MEASURES OF DISPERSION II: VARIANCE AND THE STANDARD DEVIATION

The best-known and most-useful measure of dispersion for a sample of interval data is the standard deviation, usually written just s or sd. The sd is a measure of how much, on average, the scores in a distribution deviate from the mean score. It is gives you a feel for how homogeneous or heterogeneous a population is. (We use s or sd for the standard deviation of a sample; we use the lowercase Greek sigma, ct, for the standard deviation of a population.)

The sd is calculated from the variance, written s^{2}, which is the average squared deviation from the mean of the measures in a set of data. To find the variance in a distribution: (1) Subtract each observation from the mean of the set of observations; (2) Square the difference, thus getting rid of negative numbers; (3) Sum the differences; and (4) Divide that sum by the sample size. Here is the formula for calculating the variance:

where s^{2} is the variance, x represents the raw scores in a distribution of interval-level observations, x is the mean of the distribution of raw scores, and n is the total number of observations.

Notice that we need to square the difference of each observation from the mean and then take the square root later. As we saw in calculating the mean, 2 (x — x) = 0. That is, the simple sum of all the deviations from the mean is zero. Squaring each x — x gets rid of the negative numbers.

Variance describes in a single statistic how homogeneous or heterogeneous a set of data is, and by extension, how similar or different are the units of analysis described by those data. Consider the set of scores in table 20.2 on the variable called REDUCE. These scores show people’s support for the idea that ‘‘Americans are going to have to drastically reduce their consumption over the next few years.’’ Suppose that for each level of education, you could predict the level of support for that attitudinal item about cutting back on consumption. If you could do this in 100% of all cases, then you would speak of ‘‘explaining all the variance’’ in the dependent variable.

I’ve never encountered this strength of association between two variables in the social sciences, but some things come pretty close, and in any event, the principle is what’s important.

The standard deviation, s, is the square root of the variance, s^{2}. The formula for the standard deviation is:

Table 20.9 shows how to calculate the standard deviation for the data on female illiteracy in table 20.7. The sum of the (x — x)^{2} is 2,008.86 and n = 10.

Substituting in the formula for standard deviation, we get:

Table 20.9 How to Calculate the Standard Deviation for the Data on Female Illiteracy in Table 20.7

COUNTRY

FEMILLIT

Score - Mean x - X

El Salvador

18.6

(18.6 - 13.9)^{2} = 22.09

Iran

20.7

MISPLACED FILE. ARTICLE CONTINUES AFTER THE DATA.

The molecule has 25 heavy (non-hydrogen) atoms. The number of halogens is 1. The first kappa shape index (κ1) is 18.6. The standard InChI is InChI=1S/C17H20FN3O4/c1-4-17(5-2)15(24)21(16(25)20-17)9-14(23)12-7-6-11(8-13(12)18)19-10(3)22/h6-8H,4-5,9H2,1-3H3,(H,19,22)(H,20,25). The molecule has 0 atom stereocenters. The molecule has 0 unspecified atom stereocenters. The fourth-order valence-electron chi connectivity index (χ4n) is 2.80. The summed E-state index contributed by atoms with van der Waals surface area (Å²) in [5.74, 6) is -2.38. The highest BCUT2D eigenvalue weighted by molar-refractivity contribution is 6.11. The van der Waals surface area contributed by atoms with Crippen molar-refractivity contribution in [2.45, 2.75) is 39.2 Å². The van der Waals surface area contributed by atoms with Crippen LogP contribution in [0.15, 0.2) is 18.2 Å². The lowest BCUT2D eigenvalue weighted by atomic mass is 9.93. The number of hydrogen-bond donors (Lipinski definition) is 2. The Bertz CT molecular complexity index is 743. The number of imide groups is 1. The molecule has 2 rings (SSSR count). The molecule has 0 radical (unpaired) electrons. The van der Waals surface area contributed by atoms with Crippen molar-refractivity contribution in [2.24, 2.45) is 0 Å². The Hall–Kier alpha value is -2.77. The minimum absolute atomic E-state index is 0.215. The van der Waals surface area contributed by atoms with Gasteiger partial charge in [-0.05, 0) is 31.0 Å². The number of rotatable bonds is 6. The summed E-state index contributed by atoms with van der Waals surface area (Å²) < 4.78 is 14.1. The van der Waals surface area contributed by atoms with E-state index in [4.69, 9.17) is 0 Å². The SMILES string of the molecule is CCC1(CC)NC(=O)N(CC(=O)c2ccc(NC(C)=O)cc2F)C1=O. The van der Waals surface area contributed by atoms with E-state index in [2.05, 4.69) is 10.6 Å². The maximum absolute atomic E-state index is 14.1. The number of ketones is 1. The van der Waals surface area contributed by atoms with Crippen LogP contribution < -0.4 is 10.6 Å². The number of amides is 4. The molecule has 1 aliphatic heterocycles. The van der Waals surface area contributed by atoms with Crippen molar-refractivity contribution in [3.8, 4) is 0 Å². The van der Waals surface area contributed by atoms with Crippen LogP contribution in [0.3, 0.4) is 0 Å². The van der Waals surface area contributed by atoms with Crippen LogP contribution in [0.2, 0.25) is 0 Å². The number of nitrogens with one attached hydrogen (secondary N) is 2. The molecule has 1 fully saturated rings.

(20.7 - 13.9)^{2} = 46.24

Latvia

0.2

(0.20 - 13.9)^{2} = 187.69

Namibia

11.1

(11.1 - 13.9)^{2} = 7.84

Panama

6.6

(6.6 - 13.9)^{2} = 53.29

Slovenia

0.3

(0.3 - 13.9)^{2} = 184.96

Suriname

7.4

(7.4 - 13.9)^{2} = 42.25

Armenia

1.4

(1.4 - 13.9)^{2} = 156.25

Chad

48.5

(48.5 - 13.9)^{2} = 1,197.16

Ghana

24.2

(24.2 - 13.9)^{2} = 109.09

2(x - X)^{2} = 2,008.86/9

s = V2008.86 = 14.94

If we were reporting these data, we would say that ‘‘the average percentage of adult female illiteracy is 13.9 with sd 14.9.’’

For grouped data, we take the midpoint of each interval as the raw score and use formula 20.6 to calculate the standard deviation:

Table 20.10 shows the procedure for calculating the standard deviation for the grouped data in table 20.4. We know from table 20.6 that x = 45 for the data in table 20.4.

Table 20.10 Calculating the Standard Deviation for the Grouped Data in Table 20.4

AGEX

f

Midpoint x

X

1

XI

(x — x )^{2}

f(x — x )^{2}

20-29

6

25

25 —

45 =

— 20

400

2,400

30-39

6

35

35 —

45 =

10

100

600

40-49

5

45

45 —

45 =

0

0

0

50-59

8

55

55 —

45 =

10

100

800

60 +

5

65

65 —

45 =

20

400

2,000

О

CO

II

X

и

S(x — X)

= 0

Sf (X — x )^{2} = 5,800

Substituting in formula 20.6 for sd, we get:

and we report that ‘‘the mean age is 45.00, sd 14.14.’’ For comparison, the mean age and sd of the 30 ages (the ungrouped data) in table 20.3b are 45.033 and 15.52. Close, but not dead on.

Are these numbers describing ages and percentages of illiteracy large, or small, or about normal? There is no way to tell except by comparison across cases. By themselves, numbers like means and standard deviations simply describe a set of data. But in comparative perspective, they help us produce theory; that is, they help us develop ideas about what causes things, and what those things, in turn, cause. We’ll compare cases when we get to bivariate analysis in the chapter coming up next (Further Reading: exploring data).